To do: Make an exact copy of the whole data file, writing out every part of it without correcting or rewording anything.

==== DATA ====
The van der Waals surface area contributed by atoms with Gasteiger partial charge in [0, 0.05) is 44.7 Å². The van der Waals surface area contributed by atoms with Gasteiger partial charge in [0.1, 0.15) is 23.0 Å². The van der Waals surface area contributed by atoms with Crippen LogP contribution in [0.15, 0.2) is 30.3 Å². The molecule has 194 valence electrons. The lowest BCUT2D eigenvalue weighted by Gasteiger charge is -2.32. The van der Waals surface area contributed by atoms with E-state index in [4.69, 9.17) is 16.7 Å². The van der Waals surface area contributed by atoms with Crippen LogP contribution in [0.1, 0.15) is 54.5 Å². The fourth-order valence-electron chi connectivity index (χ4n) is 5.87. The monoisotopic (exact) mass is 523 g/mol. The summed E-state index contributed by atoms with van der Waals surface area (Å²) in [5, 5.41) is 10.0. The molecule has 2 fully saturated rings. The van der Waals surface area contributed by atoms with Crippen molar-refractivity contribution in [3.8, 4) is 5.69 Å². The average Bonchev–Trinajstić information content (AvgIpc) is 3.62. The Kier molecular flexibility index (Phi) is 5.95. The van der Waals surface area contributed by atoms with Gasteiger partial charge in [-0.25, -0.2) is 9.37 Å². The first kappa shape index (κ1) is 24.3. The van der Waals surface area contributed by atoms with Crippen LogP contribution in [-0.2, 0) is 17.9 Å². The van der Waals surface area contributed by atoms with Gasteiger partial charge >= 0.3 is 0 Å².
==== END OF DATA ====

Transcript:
The van der Waals surface area contributed by atoms with Gasteiger partial charge in [0, 0.05) is 44.7 Å². The van der Waals surface area contributed by atoms with Gasteiger partial charge in [0.1, 0.15) is 23.0 Å². The van der Waals surface area contributed by atoms with Crippen LogP contribution in [0.15, 0.2) is 30.3 Å². The molecule has 194 valence electrons. The lowest BCUT2D eigenvalue weighted by Gasteiger charge is -2.32. The van der Waals surface area contributed by atoms with E-state index in [4.69, 9.17) is 16.7 Å². The van der Waals surface area contributed by atoms with Crippen LogP contribution in [0.1, 0.15) is 54.5 Å². The fourth-order valence-electron chi connectivity index (χ4n) is 5.87. The monoisotopic (exact) mass is 523 g/mol. The summed E-state index contributed by atoms with van der Waals surface area (Å²) in [5, 5.41) is 10.0. The molecule has 2 fully saturated rings. The van der Waals surface area contributed by atoms with Crippen molar-refractivity contribution in [3.8, 4) is 5.69 Å². The average Bonchev–Trinajstić information content (AvgIpc) is 3.62. The Kier molecular flexibility index (Phi) is 5.95. The van der Waals surface area contributed by atoms with Gasteiger partial charge in [-0.25, -0.2) is 9.37 Å². The first kappa shape index (κ1) is 24.3. The van der Waals surface area contributed by atoms with Crippen LogP contribution in [-0.2, 0) is 17.9 Å². The van der Waals surface area contributed by atoms with Gasteiger partial charge >= 0.3 is 0 Å².